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Encouraging Careers in Nuclear: The UK’s Strategy for a Sustainable Nuclear Workforce

Workers at Sellafield (Photo: NDA)

One of the topics to be discussed at the International Ministerial Conference on Nuclear Power in the 21st Century is the skills gap in the nuclear sector and how to address it. This article shows the United Kingdom’s approach in dealing with this issue.

In order to address the widening skills gap caused by the retirement of an ageing workforce in the nuclear industry, the UK is devising strategies to develop the skills of its young people and encourage them to pursue careers in this sector.

“The United Kingdom is experiencing a nuclear renaissance,” said Lynne Matthews, Education and Skills Strategy Manager at EDF Energy.  “In order to build, operate and decommission current and future stations, we need to ensure we have the skills needed.”

One of the ways of addressing this gap, Matthews added, is to support public understanding and acceptance of nuclear through programmes and activities and inspire the young to choose careers in this industry.

Nuclear for children

The Pod is an education programme promoted by EDF Energy, the largest producer of low-carbon electricity in the UK. The programme provides free resources for teaching children and adolescents aged between 4 and 14 years about topics in energy, waste, water, transport, biodiversity and climate change.

EDF Energy developed the Pod in 2008 to help meet its goal of engaging 2.5 million children by 2012 in education programmes about the sustainable use of energy. Today, it has more than 22 000 registered schools, with more than 10 million children and 32 000 teachers registered in the programme. More than 200 schools from 54 other countries have also joined.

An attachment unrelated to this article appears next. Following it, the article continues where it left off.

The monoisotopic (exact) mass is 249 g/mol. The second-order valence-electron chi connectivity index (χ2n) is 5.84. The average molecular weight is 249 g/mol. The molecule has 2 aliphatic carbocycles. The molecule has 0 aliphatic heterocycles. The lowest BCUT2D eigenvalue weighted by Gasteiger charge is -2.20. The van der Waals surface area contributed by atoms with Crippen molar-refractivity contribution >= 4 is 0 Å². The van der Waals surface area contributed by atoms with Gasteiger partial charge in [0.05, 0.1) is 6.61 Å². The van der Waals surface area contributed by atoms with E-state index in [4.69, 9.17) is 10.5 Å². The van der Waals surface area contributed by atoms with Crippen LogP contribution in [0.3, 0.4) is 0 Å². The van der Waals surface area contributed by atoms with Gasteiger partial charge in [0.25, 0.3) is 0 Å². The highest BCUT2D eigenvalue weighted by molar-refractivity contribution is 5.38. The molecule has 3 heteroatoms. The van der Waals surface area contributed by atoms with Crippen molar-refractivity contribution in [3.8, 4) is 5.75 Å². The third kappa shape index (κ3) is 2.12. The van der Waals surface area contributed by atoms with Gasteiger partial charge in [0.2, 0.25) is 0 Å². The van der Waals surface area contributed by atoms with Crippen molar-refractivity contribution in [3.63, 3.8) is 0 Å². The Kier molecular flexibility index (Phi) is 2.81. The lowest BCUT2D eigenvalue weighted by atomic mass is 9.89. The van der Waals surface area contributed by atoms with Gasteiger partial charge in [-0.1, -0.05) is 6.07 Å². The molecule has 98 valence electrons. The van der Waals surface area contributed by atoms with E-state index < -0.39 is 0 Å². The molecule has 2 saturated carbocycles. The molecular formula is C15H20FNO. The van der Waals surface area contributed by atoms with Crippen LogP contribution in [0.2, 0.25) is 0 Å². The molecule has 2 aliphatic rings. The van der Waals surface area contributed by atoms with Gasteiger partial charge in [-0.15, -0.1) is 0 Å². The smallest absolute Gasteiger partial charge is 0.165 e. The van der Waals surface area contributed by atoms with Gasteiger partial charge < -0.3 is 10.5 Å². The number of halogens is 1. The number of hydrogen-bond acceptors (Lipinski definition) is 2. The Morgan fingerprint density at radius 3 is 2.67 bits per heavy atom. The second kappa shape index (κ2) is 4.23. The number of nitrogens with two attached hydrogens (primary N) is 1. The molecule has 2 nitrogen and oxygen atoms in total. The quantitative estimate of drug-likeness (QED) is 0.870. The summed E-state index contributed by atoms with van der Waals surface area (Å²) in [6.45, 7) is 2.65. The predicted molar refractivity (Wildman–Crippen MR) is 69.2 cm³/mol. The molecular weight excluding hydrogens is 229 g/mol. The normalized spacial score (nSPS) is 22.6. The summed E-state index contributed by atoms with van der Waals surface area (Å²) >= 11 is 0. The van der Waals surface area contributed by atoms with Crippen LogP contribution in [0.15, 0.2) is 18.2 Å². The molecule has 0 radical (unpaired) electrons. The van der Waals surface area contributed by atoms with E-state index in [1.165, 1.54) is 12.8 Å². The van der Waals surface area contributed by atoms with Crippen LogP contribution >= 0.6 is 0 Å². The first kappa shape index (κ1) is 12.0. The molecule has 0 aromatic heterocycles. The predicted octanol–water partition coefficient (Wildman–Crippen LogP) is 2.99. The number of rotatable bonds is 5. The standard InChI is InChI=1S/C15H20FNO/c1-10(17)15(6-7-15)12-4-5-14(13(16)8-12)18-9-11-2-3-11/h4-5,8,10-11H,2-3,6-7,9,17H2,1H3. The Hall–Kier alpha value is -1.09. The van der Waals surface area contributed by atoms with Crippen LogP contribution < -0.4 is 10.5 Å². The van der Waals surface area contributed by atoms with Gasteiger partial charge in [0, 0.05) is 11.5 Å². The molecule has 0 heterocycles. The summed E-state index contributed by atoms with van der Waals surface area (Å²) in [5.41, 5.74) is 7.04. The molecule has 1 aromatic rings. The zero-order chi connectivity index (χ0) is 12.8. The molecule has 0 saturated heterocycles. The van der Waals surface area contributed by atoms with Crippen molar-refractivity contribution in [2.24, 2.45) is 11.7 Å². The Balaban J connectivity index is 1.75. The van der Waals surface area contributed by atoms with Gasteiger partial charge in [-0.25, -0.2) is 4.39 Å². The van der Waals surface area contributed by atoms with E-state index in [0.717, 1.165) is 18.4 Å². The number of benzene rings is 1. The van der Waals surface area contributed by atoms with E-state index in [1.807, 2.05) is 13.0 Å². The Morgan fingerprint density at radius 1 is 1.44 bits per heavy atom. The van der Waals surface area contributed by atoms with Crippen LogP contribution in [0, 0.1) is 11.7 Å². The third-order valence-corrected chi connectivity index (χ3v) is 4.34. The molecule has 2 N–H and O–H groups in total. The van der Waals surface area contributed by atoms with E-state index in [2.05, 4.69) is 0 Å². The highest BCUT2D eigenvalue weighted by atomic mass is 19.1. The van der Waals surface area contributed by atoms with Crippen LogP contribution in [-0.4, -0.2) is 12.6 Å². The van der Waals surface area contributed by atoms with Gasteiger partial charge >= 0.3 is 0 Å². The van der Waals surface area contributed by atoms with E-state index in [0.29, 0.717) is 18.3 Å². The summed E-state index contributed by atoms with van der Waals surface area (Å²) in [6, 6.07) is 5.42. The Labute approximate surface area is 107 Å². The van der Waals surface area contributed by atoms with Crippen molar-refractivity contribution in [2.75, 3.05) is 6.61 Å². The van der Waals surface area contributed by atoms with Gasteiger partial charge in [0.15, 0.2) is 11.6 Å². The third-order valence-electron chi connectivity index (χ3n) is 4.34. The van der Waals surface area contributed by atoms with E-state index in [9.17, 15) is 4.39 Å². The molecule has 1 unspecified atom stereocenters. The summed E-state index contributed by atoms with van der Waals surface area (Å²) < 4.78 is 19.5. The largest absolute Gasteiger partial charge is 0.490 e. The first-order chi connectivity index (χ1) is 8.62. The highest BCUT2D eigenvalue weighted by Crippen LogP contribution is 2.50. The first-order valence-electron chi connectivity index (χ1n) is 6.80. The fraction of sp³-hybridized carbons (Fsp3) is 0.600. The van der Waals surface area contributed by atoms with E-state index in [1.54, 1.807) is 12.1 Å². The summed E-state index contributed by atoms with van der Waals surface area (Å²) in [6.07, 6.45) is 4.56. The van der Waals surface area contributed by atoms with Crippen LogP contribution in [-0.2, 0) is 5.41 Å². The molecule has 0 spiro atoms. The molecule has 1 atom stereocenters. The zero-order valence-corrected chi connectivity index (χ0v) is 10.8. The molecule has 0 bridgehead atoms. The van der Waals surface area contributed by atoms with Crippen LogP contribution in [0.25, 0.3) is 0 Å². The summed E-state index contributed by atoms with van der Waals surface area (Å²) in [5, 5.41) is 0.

“The Pod provides ideas for teachers to use in the classroom, such as games and competitions. This interactive approach helps students have fun while learning about sustainable development and energy saving, Matthews explained.

“We are starting with primary schools and working all the way to university level. We also have nuclear site tours to help dispel any myths about nuclear. We want to encourage openness, transparency and trust.”

Within the scope of its educational activities, EDF Energy also provides opportunities for young people to enrol in training workshops and graduate and post-graduate programmes. These opportunities give students the chance to develop their academic qualifications while gaining field experience. They also equip them with the skills necessary to build a successful career in the nuclear industry.

Focused national strategies

Other activities are being carried out on the national level. The United Kingdom’s Nuclear Skills Strategy Group (NSSG) was established to coordinate the efforts of all the major nuclear players in the sector. It has developed a clear action plan of collaborative initiatives which address the attraction, development and mobilization of a nuclear workforce. Each of these initiatives is sponsored by organizations within the sector, with Government agencies also playing a role. 

Feeding into the NSSG Strategic Plan is the National Decommissioning Authority’s (NDA) People Strategy, which is designed to ensure that the UK’s decommissioning sector has the skills and capability to deliver its mission. 

“This strategy covers a range of aspects, from attracting young people into the industry through targeted skills interventions at schools and developing fit-for-purpose apprenticeship programmes, right through to the development and redeployment of skills to ensure that they stay within the sector,” said Beccy Pleasant, Head of Skill and Talent at the NDA.

Another programme has been developed by Sellafield, the country’s fuel reprocessing and nuclear decommissioning site. “It offers nuclear degree apprenticeships for young people who are looking for an alternative to going to university,” Pleasant said. “This is just a selection of the work being developed by the NDA to ensure the ongoing availability of a talented workforce for decommissioning.”

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